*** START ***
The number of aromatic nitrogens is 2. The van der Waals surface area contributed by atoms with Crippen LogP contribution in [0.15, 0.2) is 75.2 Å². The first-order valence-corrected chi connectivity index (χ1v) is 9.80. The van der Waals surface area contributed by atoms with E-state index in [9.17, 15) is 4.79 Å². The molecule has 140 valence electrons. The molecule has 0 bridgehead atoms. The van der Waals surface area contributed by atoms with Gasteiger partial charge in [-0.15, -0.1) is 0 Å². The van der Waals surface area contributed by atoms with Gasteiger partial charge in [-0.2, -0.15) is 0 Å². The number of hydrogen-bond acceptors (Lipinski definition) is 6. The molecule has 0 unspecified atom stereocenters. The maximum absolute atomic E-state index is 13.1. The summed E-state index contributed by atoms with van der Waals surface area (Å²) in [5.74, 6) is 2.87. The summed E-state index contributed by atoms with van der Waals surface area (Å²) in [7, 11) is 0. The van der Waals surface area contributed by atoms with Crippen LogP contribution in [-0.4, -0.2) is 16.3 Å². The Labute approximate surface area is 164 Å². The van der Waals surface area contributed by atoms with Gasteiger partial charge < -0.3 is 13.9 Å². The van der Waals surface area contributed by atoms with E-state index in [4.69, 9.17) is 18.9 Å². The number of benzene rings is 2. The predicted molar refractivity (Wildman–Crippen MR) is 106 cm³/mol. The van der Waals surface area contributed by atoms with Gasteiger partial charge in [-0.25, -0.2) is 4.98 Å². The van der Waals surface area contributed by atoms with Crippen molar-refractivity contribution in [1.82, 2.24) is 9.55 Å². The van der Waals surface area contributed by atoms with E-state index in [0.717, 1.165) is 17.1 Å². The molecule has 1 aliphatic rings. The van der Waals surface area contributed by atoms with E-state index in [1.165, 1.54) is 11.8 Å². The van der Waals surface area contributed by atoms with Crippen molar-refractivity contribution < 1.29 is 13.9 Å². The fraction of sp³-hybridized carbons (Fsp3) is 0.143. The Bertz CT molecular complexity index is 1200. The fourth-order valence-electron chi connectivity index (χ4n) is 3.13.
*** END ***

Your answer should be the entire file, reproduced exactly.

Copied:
The number of aromatic nitrogens is 2. The van der Waals surface area contributed by atoms with Crippen LogP contribution in [0.15, 0.2) is 75.2 Å². The first-order valence-corrected chi connectivity index (χ1v) is 9.80. The van der Waals surface area contributed by atoms with E-state index in [9.17, 15) is 4.79 Å². The molecule has 140 valence electrons. The molecule has 0 bridgehead atoms. The van der Waals surface area contributed by atoms with Gasteiger partial charge in [-0.15, -0.1) is 0 Å². The van der Waals surface area contributed by atoms with Gasteiger partial charge in [-0.2, -0.15) is 0 Å². The number of hydrogen-bond acceptors (Lipinski definition) is 6. The molecule has 0 unspecified atom stereocenters. The maximum absolute atomic E-state index is 13.1. The summed E-state index contributed by atoms with van der Waals surface area (Å²) in [5.74, 6) is 2.87. The summed E-state index contributed by atoms with van der Waals surface area (Å²) in [7, 11) is 0. The van der Waals surface area contributed by atoms with Crippen LogP contribution in [-0.4, -0.2) is 16.3 Å². The Labute approximate surface area is 164 Å². The van der Waals surface area contributed by atoms with Gasteiger partial charge < -0.3 is 13.9 Å². The van der Waals surface area contributed by atoms with E-state index in [4.69, 9.17) is 18.9 Å². The number of benzene rings is 2. The predicted molar refractivity (Wildman–Crippen MR) is 106 cm³/mol. The van der Waals surface area contributed by atoms with Gasteiger partial charge in [-0.25, -0.2) is 4.98 Å². The van der Waals surface area contributed by atoms with Crippen molar-refractivity contribution in [1.82, 2.24) is 9.55 Å². The van der Waals surface area contributed by atoms with E-state index in [0.717, 1.165) is 17.1 Å². The molecule has 1 aliphatic rings. The van der Waals surface area contributed by atoms with E-state index in [1.165, 1.54) is 11.8 Å². The van der Waals surface area contributed by atoms with Crippen molar-refractivity contribution < 1.29 is 13.9 Å². The fraction of sp³-hybridized carbons (Fsp3) is 0.143. The Bertz CT molecular complexity index is 1200. The fourth-order valence-electron chi connectivity index (χ4n) is 3.13.